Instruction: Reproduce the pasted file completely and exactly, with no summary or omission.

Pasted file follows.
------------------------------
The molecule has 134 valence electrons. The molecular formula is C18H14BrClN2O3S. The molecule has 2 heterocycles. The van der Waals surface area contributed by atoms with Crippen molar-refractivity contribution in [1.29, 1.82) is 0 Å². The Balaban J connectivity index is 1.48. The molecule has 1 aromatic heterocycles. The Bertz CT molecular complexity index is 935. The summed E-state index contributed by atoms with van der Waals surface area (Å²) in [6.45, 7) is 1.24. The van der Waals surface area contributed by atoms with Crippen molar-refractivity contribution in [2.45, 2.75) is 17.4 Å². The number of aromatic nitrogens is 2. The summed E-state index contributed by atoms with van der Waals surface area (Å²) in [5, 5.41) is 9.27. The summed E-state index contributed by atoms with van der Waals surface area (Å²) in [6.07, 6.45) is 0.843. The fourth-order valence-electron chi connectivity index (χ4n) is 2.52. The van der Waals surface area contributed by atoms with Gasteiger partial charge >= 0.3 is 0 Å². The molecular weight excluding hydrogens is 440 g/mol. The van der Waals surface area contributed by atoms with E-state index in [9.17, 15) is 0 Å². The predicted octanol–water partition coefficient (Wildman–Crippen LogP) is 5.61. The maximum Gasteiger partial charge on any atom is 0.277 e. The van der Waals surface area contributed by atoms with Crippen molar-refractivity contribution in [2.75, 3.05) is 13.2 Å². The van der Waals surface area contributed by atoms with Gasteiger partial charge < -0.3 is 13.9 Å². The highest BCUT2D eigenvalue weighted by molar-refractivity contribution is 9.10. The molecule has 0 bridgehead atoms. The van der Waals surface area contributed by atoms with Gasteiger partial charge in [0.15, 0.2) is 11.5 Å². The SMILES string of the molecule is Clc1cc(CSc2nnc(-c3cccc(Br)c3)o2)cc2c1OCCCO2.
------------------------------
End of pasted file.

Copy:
The molecule has 134 valence electrons. The molecular formula is C18H14BrClN2O3S. The molecule has 2 heterocycles. The van der Waals surface area contributed by atoms with Crippen molar-refractivity contribution in [1.29, 1.82) is 0 Å². The Balaban J connectivity index is 1.48. The molecule has 1 aromatic heterocycles. The Bertz CT molecular complexity index is 935. The summed E-state index contributed by atoms with van der Waals surface area (Å²) in [6.45, 7) is 1.24. The van der Waals surface area contributed by atoms with Crippen molar-refractivity contribution in [2.45, 2.75) is 17.4 Å². The number of aromatic nitrogens is 2. The summed E-state index contributed by atoms with van der Waals surface area (Å²) in [5, 5.41) is 9.27. The summed E-state index contributed by atoms with van der Waals surface area (Å²) in [6.07, 6.45) is 0.843. The fourth-order valence-electron chi connectivity index (χ4n) is 2.52. The van der Waals surface area contributed by atoms with Gasteiger partial charge >= 0.3 is 0 Å². The molecular weight excluding hydrogens is 440 g/mol. The van der Waals surface area contributed by atoms with E-state index in [9.17, 15) is 0 Å². The predicted octanol–water partition coefficient (Wildman–Crippen LogP) is 5.61. The maximum Gasteiger partial charge on any atom is 0.277 e. The van der Waals surface area contributed by atoms with Crippen molar-refractivity contribution in [2.75, 3.05) is 13.2 Å². The van der Waals surface area contributed by atoms with Gasteiger partial charge < -0.3 is 13.9 Å². The highest BCUT2D eigenvalue weighted by molar-refractivity contribution is 9.10. The molecule has 0 bridgehead atoms. The van der Waals surface area contributed by atoms with Gasteiger partial charge in [0.15, 0.2) is 11.5 Å². The SMILES string of the molecule is Clc1cc(CSc2nnc(-c3cccc(Br)c3)o2)cc2c1OCCCO2.